The Reign of Terror is a girls’ night out in Lauren Gunderson’s “The Revolutionists,” which is in its area premiere by Nora Theatre Company at Central Square Theater (through Nov. 12). Trouble is, the “girls” are so busy being metatheatrical, hectoring, anachronistic and blabby that they don’t have much fun. And oh yes, there is that guillotine out there, slicing through necks and bravado alike.
The prolific Gunderson, 35, is the most produced living playwright in the country right now. She writes primarily about women in science and history, and “The Revolutionists,” which debuted at Cincinnati Playhouse in 2016, is no exception. (Her utterly surprising “I and You,” which has its roots in Walt Whitman and which Merrimack Repertory Theatre produced in 2015, is.) Other works by Gunderson include “Emilie: La Marquise du Châtelet Defends Her Life Tonight,” which the Nora produced in 2014, and “Silent Sky,” given its area premiere earlier this year by Flat Earth Theatre.
This play — identified by the writer as "a comedy, a quartet, a revolutionary dream fugue, a true story" — brings together four cohabitants of 18th-century France and allows them to form an unlikely sisterhood. The trick is that it all takes place in the mind of “badass” dramatist and pamphleteer Olympe de Gouges, famed for her “Declaration of the Rights of Woman and the Female Citizen.” Here, however, she is running scared and struggling to pen the very play we are watching before “Madame Guillotine” calls her name.
The dramatis personæ of de Gouges’ theater piece (which includes herself) are all "badass": Charlotte Corday, the young woman who up and assassinated fanatical Jacobin journalist Jean-Paul Marat; deposed queen Marie Antoinette, here an oblivious but not inhumane cone-head in a Bo Peep frock; and Marianne Angelle, a free black woman from the French colony of Saint-Domingue (later Haiti), who is in Paris touting “revolution for all” while doing some espionage. Curiously, the most genuine of these is Marianne (the Nora program does not give her a last name), who is an amalgam.
De Gouges’ three co-conspirators appear one at a time in her mind, or residence — in Abby Shenker’s set design a wooden platform atop some wandering white parquet, overhung with one stylized guillotine and numerous chandeliers whimsically sporting streamers in the French colors. But of course the other women are always there, in the crumpled-up wads of attempted drama strewn about the place.
Moreover, while “The Revolutionists” can be too precious — and definitely too talky — for its own good, it does boast an ingenious central conceit. Unlike historical figures brought together in, say, Caryl Churchill’s “Top Girls” or Tom Stoppard’s “Travesties,” de Gouges, Corday, Marie Antoinette and the Caribbean revolutionary represented by Marianne do have implied connections. Corday and de Gouges certainly influenced the perception of women in the French Revolution — in whose motto of Liberté, égalité, fraternité, there is no mention of sororité. De Gouges was a fervent opponent of slavery in the French colonies. And the dramatist was condemned in part for an unproduced play, “France Preserved, or The Tyrant Dethroned,” that looked on Marie Antoinette as someone who might be reformed.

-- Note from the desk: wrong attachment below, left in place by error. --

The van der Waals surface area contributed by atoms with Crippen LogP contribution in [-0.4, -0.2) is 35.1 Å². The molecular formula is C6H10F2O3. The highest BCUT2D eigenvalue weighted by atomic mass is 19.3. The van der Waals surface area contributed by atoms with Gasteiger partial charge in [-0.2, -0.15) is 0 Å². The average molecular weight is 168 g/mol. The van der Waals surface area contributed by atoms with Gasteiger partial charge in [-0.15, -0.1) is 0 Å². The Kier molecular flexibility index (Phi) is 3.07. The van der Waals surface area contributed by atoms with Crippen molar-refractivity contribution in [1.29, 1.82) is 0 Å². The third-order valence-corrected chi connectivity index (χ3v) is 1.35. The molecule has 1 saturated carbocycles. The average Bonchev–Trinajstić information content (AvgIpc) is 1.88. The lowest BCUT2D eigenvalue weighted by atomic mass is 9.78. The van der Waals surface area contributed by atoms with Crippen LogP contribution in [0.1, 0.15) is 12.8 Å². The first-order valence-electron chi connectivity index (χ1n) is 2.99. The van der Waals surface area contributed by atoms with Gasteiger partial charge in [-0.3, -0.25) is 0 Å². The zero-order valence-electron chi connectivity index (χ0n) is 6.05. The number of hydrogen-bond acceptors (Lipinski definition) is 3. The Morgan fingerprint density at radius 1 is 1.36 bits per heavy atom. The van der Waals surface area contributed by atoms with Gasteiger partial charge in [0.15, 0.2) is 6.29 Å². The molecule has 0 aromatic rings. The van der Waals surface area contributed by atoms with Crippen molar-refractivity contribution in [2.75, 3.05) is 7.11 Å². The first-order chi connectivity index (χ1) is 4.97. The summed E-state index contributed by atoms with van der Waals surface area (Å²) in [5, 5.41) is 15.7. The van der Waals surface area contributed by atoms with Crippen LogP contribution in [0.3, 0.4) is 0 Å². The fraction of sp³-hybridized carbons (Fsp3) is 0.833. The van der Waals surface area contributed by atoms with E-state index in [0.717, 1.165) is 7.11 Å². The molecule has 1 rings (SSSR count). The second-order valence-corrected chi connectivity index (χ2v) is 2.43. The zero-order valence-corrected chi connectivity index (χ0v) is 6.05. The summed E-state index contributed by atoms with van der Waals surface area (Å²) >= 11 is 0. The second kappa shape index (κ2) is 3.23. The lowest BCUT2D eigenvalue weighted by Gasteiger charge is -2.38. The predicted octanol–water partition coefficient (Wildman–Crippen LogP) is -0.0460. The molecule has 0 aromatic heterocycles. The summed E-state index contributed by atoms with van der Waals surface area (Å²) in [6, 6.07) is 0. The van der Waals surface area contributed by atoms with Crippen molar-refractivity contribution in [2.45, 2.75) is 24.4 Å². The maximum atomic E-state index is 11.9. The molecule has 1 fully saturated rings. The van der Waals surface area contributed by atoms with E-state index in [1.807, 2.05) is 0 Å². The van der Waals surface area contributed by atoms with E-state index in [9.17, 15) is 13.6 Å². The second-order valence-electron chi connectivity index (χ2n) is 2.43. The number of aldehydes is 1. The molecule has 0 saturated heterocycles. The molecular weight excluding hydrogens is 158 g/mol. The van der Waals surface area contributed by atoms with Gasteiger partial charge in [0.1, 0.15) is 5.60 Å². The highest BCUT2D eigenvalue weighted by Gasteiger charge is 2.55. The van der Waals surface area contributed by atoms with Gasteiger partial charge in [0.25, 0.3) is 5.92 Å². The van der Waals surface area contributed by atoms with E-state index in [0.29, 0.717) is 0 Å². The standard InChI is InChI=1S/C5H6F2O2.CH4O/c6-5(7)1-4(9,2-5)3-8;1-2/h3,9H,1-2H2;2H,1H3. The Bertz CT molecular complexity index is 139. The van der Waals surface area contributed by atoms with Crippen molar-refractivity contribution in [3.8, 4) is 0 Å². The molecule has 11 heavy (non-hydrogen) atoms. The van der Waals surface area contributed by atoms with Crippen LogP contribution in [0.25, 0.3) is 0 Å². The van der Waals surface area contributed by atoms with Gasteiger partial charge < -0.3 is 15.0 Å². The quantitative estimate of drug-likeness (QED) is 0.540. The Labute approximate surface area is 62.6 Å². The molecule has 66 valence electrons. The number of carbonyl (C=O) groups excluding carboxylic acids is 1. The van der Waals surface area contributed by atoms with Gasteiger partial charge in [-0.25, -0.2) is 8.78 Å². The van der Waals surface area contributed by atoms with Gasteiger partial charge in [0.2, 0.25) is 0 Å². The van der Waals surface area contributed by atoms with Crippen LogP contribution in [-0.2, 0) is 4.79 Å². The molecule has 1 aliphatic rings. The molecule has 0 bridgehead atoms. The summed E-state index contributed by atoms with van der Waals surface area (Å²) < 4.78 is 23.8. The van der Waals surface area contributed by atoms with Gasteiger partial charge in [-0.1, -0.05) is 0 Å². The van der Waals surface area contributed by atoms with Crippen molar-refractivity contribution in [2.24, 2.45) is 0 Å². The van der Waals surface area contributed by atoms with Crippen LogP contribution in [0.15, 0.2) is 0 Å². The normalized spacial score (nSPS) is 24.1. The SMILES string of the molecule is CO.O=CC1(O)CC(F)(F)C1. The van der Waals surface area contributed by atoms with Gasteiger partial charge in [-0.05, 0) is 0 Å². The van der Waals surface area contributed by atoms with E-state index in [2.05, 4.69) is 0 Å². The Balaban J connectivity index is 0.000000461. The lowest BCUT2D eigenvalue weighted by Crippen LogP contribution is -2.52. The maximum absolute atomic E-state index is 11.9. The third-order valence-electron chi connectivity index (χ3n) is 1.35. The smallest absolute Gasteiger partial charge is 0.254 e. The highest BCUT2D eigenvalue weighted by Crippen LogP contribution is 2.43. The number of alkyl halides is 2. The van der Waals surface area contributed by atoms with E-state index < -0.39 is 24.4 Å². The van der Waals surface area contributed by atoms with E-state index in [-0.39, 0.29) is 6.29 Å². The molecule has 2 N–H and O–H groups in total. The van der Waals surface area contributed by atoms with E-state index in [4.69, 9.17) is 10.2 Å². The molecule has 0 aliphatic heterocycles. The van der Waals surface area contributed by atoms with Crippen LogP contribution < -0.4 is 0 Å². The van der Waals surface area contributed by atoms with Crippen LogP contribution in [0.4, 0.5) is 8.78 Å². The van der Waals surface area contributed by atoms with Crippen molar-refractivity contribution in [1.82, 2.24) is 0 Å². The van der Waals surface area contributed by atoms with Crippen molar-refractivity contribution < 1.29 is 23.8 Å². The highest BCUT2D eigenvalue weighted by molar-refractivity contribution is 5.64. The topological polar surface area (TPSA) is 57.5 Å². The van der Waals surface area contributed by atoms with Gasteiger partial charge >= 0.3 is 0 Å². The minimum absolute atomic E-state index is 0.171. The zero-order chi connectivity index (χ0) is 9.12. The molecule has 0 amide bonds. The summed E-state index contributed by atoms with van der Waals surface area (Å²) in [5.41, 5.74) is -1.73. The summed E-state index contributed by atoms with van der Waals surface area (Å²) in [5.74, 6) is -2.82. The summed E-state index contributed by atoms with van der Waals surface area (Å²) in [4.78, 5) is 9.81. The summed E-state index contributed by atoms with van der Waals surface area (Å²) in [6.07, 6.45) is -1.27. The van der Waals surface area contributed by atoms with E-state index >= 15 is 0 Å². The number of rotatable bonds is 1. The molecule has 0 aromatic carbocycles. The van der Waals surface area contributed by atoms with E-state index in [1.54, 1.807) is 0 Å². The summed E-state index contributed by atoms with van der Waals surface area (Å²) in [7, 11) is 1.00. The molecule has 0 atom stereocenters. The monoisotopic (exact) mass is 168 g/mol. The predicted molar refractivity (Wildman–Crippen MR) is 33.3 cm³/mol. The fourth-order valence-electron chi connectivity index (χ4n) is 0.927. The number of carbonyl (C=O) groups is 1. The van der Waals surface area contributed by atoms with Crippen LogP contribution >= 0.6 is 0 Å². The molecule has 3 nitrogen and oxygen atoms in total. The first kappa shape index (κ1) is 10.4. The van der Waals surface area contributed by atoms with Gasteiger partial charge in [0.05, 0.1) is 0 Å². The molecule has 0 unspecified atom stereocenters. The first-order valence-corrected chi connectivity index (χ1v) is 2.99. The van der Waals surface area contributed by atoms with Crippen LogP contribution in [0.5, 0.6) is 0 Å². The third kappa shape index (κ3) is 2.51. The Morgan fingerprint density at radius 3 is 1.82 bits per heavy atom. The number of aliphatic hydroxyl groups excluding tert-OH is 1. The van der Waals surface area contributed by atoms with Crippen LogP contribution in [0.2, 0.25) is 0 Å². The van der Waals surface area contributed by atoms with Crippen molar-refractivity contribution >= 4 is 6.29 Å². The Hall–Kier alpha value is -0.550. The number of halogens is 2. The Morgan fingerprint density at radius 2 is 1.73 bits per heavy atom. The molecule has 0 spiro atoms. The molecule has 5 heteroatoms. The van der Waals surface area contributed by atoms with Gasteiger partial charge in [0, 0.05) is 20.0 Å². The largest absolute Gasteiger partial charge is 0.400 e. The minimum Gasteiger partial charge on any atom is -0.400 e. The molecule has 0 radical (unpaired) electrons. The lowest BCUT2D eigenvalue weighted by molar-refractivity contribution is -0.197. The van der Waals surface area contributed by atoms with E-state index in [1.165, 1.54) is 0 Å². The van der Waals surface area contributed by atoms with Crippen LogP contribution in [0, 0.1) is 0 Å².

So I am sorry to report that eventually the winking metatheatricality of “The Revolutionists” becomes tedious. In Celeste Oliva’s dotty yet forceful performance, Marie Antoinette, trolling for cake, connection and “a rewrite,” can be a stitch. And she does utter the play’s most inalienable truth in the line: “Ugh. God. It’s always the women who have to do the changing, isn’t it?” To which de Gouges adds a bit later: “When will women ask ourselves: What has this revolution given us? And if the answer is nothing? When will we take it for ourselves?”
In other words, to the barricades, sisters! Which reminds me that among the play’s numerous theater in-jokes are several invocations of “Les Misérables,” which has nothing to do with the French Revolution in process here, and are therefore not only cheap but also sloppy. And do we really need Charlotte Corday rushing in demanding that the playwright craft her a line — the ringing "I have killed one man to save a hundred thousand" — because “I don’t want to sound like a dingbat”?
But my caveats are with the play, not Courtney O’Connor’s enthusiastic production for the Nora, which does its best to humanize its iconic females and plow with wit and passion through all the speechifying. I don’t know whether de Gouges would appreciate being portrayed as a writer blocked, fearful, fiery and confused while endeavoring to write not what she knows but what she “wants.” But that is how the role is written, and Nora artistic director Lee Mikeska Gardner, barefoot and as disarranged as her hair, delivers the goods.
Alexandria King brings both sense and warmth to Marianne while, of all things, mom-bonding with Marie Antoinette. The wonderful Eliza Rose Fichter — an exceptional child actor now grown up -- makes a touchingly defiant, vain but booming tomboy of Corday. And like Oliva’s sobered Marie Antoinette, she proves elegant and dignified once stripped to her tunic and standing under the blade.
In short, “The Revolutionists” is too lecturing to be comedy and too jokey to be drama. It’s as if the playwright had come up with a neat conceit plus four fascinating women, teased them — and us — with the blood and bones of revolutionary ideas (some of them white-hot now) and then switched them out for Marie Antoinette’s favorite dessert.
Lauren Gunderson’s “The Revolutionists” is at Central Square Theater through Nov. 12.